Blood Flow Restriction training

Blood Flow Restriction training, although relatively new, has shown promising results in enhancing muscle growth and performance.

HealthMax Physiotherapy Clinic

By HealthMax Physiotherapy Clinic
Last updated: October 24th, 2023
8 min read


  1. Introduction
  2. What is Blood Flow Restriction Training?
  3. Does Blood Flow Restriction Training Really Work?
  4. How Does Blood Flow Restriction Training Work?
  5. How is Blood Flow Restriction Training Measured?
  6. What Does Blood Flow Restriction Training Do?
  7. How Do You Perform Blood Flow Restriction Training?
  8. Examples of Blood Flow Restriction Training
  9. Who Should Avoid Doing Blood Flow Restriction Training?
  10. What Are the Side Effects of Blood Flow Restriction Therapy?
  11. Conclusion


When it comes to fitness and strength training, there’s a constantly evolving landscape of techniques and methods to achieve your goals. One such innovation that has captured the attention of fitness enthusiasts and professionals alike is Blood Flow Restriction (BFR) training. This technique, although relatively new, has shown promising results in enhancing muscle growth and performance. In this article, we’ll dive deep into the world of blood flow restriction training and answer some key questions you might have.

What is Blood Flow Restriction training?

Blood Flow Restriction training, often referred to as BFR or occlusion training, is a resistance training technique that involves using specialised cuffs or wraps to partially restrict blood flow to the muscles being worked [1]. By doing so, BFR training allows individuals to achieve muscle-building benefits with lower weight loads compared to traditional high-intensity resistance training [1, 7]. 

Does Blood Flow Restriction training really work?

Research suggests that blood flow restriction training can indeed be effective in promoting muscle growth and strength gains [2]. While the debate on its superiority over traditional high-load training continues, numerous studies have demonstrated the positive impact of BFR training on muscle hypertrophy and strength improvement [2, 13, 16].

How does Blood Flow Restriction training work?

The benefits of BFR training lie in its ability to create metabolic stress and cellular swelling within the muscle [3, 5]. By applying controlled pressure to the limbs, BFR training limits the outflow of blood while maintaining inflow [2, 5]. This results in a pooling of blood within the muscle, triggering the release of growth factors and hormones that facilitate muscle growth and adaptation [3, 5, 9].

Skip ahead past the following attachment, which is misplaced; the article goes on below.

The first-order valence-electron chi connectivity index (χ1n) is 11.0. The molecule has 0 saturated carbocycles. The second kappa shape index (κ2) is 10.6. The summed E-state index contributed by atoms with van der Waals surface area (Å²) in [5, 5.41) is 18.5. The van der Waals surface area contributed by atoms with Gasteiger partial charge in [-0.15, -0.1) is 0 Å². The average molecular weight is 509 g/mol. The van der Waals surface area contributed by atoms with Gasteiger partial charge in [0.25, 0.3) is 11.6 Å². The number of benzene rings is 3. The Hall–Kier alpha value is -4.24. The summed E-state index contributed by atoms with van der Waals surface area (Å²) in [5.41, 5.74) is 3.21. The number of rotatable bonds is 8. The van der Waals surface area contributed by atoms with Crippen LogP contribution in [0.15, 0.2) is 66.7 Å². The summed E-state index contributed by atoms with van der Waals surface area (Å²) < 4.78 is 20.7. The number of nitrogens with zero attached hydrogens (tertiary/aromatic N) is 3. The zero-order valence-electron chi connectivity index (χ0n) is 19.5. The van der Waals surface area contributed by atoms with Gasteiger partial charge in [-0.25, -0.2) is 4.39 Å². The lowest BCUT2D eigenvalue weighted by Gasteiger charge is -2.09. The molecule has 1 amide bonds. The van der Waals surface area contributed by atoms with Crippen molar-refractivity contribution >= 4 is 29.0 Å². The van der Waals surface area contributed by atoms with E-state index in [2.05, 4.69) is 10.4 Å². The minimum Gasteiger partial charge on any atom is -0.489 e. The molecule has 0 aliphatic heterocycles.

How is Blood Flow Restriction training measured?

The measurement of blood flow restriction during training involves determining the individual’s limb occlusion pressure (LOP) [4, 5]. Specialised devices can then be used to apply a percentage of this pressure to the limb [4]. This personalised approach ensures that the pressure is effective yet safe for each individual [5, 8].

Based on current evidence, Table 1 below shows safe and effective pressure and prescription guidelines for BFR training.

Table 1. Blow flow restriction occlusion pressure guidelines

ContextLimb occlusion pressure
BFR with resistance training– 40-80% limb occlusion pressure and 20-40% 1RM
– Exhale during exertion
BFR with aerobic training– 40-80% limb occlusion pressure.
– Exercise at <50% VO2max or 50% HRR (heart rate reserve)
BFR during bed rest for prevention of muscle atrophy– Limit BFR to 5-minute intervals with 3-5 min between sets.
– Up to 70-100% limb occlusion pressure is reported in the literature, however, the research on this type of training is still developing, and it is recommended that practitioners use a conservative approach and avoid full arterial occlusion.
Credit: AIS – Blood flow restriction training guidelines

What does Blood Flow Restriction training do?